5K for Freedom

5K for Freedom
Posted on 09/28/2020
5K for Freedom5K for Freedom: Running to Help Put an End to the Opioid Epidemic
Alexis Stakem
Staff Writer
[email protected]

Break the Silence Team: Rebecca VanSteenacker, Maddie Caine, Anike Heller (president), Parinita Mithepati, Luke Leardi, Mark Chambers, and Jordan Shopp (the list goes left to right); all were juniors at the time the photo was taken, but are now seniors.

Last year, then junior Anike Heller created Break the Silence, a club aimed at starting an honest conversation amongst her peers about the severity of substance abuse and the opioid epidemic.

One of their main projects, organizing the 5K for Freedom, takes on the task of educating
families about where to find help and further destigmatizing drug addiction, while also raising
money for Sara’s House of Hope.

“Sara’s House of Hope is an amazing organization that provides support systems to those recently recovering from addiction, and the money we raise will help them continue to do so, because it goes towards building Transition Homes for those who need long term housing as a part of their recovery journey,” Co-President Heller said.

Their first 5K, hosted last year at Cumberland Valley High School, was met with an amazing turnout with 72 runners and totaling 2500 dollars in donations.

“Overall, I am extremely grateful that we were able start educating families and students about the consequences of substance abuse and begin, or help in anyway, to break the stigma around addiction, as without these difficult conversations the opioid addiction will continue thrive and affect thousands of innocent lives,” junior and Co-President Niya Chagantipati said.

“And it was because of our runners that we were able to help Sara’s House of Hope continue its mission of rehabilitating those overcoming addiction,” senior Mark Chambers said.

“Which is why it is crucial we work not only to raise money, but to make information regarding rehabilitation easily accessible; we have to stop shaming those who need help, or attempting to pretend the issue does not exist at all. If we continue to allow this notion that seeking help is shameful to persist in our society, too many people will be forced to needlessly suffer,” Heller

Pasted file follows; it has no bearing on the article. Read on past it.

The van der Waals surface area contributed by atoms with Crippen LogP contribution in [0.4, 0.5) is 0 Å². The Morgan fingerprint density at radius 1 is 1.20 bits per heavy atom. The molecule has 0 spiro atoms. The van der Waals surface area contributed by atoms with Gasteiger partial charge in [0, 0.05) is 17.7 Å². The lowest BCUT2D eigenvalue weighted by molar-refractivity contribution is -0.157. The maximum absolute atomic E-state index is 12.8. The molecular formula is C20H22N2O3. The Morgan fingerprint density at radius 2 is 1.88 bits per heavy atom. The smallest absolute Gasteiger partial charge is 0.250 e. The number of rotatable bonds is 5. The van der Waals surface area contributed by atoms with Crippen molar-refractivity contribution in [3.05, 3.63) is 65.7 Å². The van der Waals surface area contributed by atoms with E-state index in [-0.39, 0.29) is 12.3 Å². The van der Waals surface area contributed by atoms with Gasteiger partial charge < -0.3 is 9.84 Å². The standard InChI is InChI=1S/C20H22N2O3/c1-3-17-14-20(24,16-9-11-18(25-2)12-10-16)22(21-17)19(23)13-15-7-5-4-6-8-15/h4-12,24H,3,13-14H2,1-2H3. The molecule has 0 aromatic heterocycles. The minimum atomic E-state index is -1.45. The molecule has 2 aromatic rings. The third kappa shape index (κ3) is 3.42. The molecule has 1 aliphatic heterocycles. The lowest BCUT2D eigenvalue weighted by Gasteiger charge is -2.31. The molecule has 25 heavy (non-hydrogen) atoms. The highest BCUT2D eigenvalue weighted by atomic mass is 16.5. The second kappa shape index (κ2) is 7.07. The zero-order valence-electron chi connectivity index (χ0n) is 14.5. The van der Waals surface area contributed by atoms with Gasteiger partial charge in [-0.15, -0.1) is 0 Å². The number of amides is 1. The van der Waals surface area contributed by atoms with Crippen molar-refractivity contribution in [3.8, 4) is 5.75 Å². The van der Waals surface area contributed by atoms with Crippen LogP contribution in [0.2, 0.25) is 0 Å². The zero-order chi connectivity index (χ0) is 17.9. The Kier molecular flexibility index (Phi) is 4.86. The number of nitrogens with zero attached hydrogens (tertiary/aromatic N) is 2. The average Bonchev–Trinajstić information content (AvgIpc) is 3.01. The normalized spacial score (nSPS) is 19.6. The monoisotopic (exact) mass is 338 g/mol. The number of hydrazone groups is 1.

With the success of their last event, Break the Silence hoped to have an even greater impact the
 ollowing year, and while COVID-19 has posed unprecedented challenges, Heller is confident in
their abilities to organize an incredibly prosperous 5K, all while practicing the necessary safety measures.

“COVID-19 has definitely made planning the 5K more difficult than the previous year, particularly in terms of making sure everyone stays hydrated and has access to food. However, by providing individually packaged food items and bottled water, we are going to be able to keep
everyone hydrated and healthy. We will also be requiring masks, if it is not possible to social distance, and staff and organization representatives will be required to wear masks regardless,” Heller said.

Break the Silence’s 2020 5K for Freedom will take place on Saturday, October 31st from 9:30  to 11:30 at West Shore Free Church. Those who register prior to October 17th will pay an early bird registration fee of 25 dollars, while those register afterwards pay 35 dollars.

Registration is open until the start of the event. Break the Silence encourages all to come and participate in the 5K for Freedom.

“People should absolutely come and be a part of the 5K because the more people who participate, the greater the impact our event will have on the community. That means more young people, our peers, friends, and family, will be exposed to the severity of substance abuse and the
opioid epidemic. They will be educated about recovery and rehabilitation, and that could be instrumental in saving their lives, or the lives of their loved ones,” senior Rebecca Vansteenacker said.

“I hope people will come out and join us, so we can start making a difference in the hearts of our community and break down the barriers that surround the discussion of addiction, in order to have real conversations, and break the silence,” Heller said.
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